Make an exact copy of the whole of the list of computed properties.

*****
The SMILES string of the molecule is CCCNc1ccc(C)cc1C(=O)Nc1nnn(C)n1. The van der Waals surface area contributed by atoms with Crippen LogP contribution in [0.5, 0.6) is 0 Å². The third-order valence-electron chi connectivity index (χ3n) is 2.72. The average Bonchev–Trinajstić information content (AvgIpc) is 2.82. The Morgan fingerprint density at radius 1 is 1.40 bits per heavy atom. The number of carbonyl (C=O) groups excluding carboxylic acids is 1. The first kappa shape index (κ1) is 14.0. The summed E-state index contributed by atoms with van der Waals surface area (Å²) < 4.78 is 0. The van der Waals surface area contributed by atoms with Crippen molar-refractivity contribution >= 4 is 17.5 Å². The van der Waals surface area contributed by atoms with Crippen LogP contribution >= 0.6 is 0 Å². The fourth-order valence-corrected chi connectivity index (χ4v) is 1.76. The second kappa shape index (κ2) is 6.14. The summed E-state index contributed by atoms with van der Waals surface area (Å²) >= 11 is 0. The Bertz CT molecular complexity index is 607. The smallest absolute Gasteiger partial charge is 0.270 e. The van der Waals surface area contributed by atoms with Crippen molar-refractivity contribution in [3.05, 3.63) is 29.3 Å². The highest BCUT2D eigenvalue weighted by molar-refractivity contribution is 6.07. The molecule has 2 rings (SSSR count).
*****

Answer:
The SMILES string of the molecule is CCCNc1ccc(C)cc1C(=O)Nc1nnn(C)n1. The van der Waals surface area contributed by atoms with Crippen LogP contribution in [0.5, 0.6) is 0 Å². The third-order valence-electron chi connectivity index (χ3n) is 2.72. The average Bonchev–Trinajstić information content (AvgIpc) is 2.82. The Morgan fingerprint density at radius 1 is 1.40 bits per heavy atom. The number of carbonyl (C=O) groups excluding carboxylic acids is 1. The first kappa shape index (κ1) is 14.0. The summed E-state index contributed by atoms with van der Waals surface area (Å²) < 4.78 is 0. The van der Waals surface area contributed by atoms with Crippen molar-refractivity contribution >= 4 is 17.5 Å². The van der Waals surface area contributed by atoms with Crippen LogP contribution >= 0.6 is 0 Å². The fourth-order valence-corrected chi connectivity index (χ4v) is 1.76. The second kappa shape index (κ2) is 6.14. The summed E-state index contributed by atoms with van der Waals surface area (Å²) >= 11 is 0. The Bertz CT molecular complexity index is 607. The smallest absolute Gasteiger partial charge is 0.270 e. The van der Waals surface area contributed by atoms with Crippen molar-refractivity contribution in [3.05, 3.63) is 29.3 Å². The highest BCUT2D eigenvalue weighted by molar-refractivity contribution is 6.07. The molecule has 2 rings (SSSR count).